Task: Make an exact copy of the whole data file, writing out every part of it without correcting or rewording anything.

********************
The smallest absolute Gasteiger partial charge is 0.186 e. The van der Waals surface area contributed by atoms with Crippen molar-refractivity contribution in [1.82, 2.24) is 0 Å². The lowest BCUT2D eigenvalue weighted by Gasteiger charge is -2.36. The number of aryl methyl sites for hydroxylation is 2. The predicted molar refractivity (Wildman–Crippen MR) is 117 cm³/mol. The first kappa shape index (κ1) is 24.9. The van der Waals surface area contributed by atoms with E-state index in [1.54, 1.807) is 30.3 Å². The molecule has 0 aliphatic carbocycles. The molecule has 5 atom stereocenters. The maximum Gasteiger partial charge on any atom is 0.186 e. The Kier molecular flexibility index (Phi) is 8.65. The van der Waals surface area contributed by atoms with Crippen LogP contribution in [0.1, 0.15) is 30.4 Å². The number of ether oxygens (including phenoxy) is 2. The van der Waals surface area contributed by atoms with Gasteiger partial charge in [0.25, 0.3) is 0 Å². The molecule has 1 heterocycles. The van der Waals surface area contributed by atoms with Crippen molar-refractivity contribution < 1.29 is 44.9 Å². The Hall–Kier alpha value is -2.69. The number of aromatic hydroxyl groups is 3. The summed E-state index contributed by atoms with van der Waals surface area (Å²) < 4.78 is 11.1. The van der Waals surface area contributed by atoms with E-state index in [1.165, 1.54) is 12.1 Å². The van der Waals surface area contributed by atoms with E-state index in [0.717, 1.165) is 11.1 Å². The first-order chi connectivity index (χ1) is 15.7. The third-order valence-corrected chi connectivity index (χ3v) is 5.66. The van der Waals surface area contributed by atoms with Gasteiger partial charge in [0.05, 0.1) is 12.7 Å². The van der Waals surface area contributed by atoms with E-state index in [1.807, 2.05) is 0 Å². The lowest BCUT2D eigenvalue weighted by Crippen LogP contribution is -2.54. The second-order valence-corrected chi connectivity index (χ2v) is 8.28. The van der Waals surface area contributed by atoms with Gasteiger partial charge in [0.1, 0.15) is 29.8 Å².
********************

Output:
The smallest absolute Gasteiger partial charge is 0.186 e. The van der Waals surface area contributed by atoms with Crippen molar-refractivity contribution in [1.82, 2.24) is 0 Å². The lowest BCUT2D eigenvalue weighted by Gasteiger charge is -2.36. The number of aryl methyl sites for hydroxylation is 2. The predicted molar refractivity (Wildman–Crippen MR) is 117 cm³/mol. The first kappa shape index (κ1) is 24.9. The van der Waals surface area contributed by atoms with E-state index in [1.54, 1.807) is 30.3 Å². The molecule has 0 aliphatic carbocycles. The molecule has 5 atom stereocenters. The maximum Gasteiger partial charge on any atom is 0.186 e. The Kier molecular flexibility index (Phi) is 8.65. The van der Waals surface area contributed by atoms with Crippen LogP contribution in [0.1, 0.15) is 30.4 Å². The number of ether oxygens (including phenoxy) is 2. The van der Waals surface area contributed by atoms with Gasteiger partial charge in [0.25, 0.3) is 0 Å². The molecule has 1 heterocycles. The van der Waals surface area contributed by atoms with Crippen molar-refractivity contribution < 1.29 is 44.9 Å². The Hall–Kier alpha value is -2.69. The number of aromatic hydroxyl groups is 3. The summed E-state index contributed by atoms with van der Waals surface area (Å²) < 4.78 is 11.1. The van der Waals surface area contributed by atoms with E-state index in [1.165, 1.54) is 12.1 Å². The van der Waals surface area contributed by atoms with E-state index in [0.717, 1.165) is 11.1 Å². The first-order chi connectivity index (χ1) is 15.7. The third-order valence-corrected chi connectivity index (χ3v) is 5.66. The van der Waals surface area contributed by atoms with Gasteiger partial charge in [0.05, 0.1) is 12.7 Å². The van der Waals surface area contributed by atoms with E-state index in [1.807, 2.05) is 0 Å². The lowest BCUT2D eigenvalue weighted by Crippen LogP contribution is -2.54. The second-order valence-corrected chi connectivity index (χ2v) is 8.28. The van der Waals surface area contributed by atoms with Gasteiger partial charge in [0.1, 0.15) is 29.8 Å².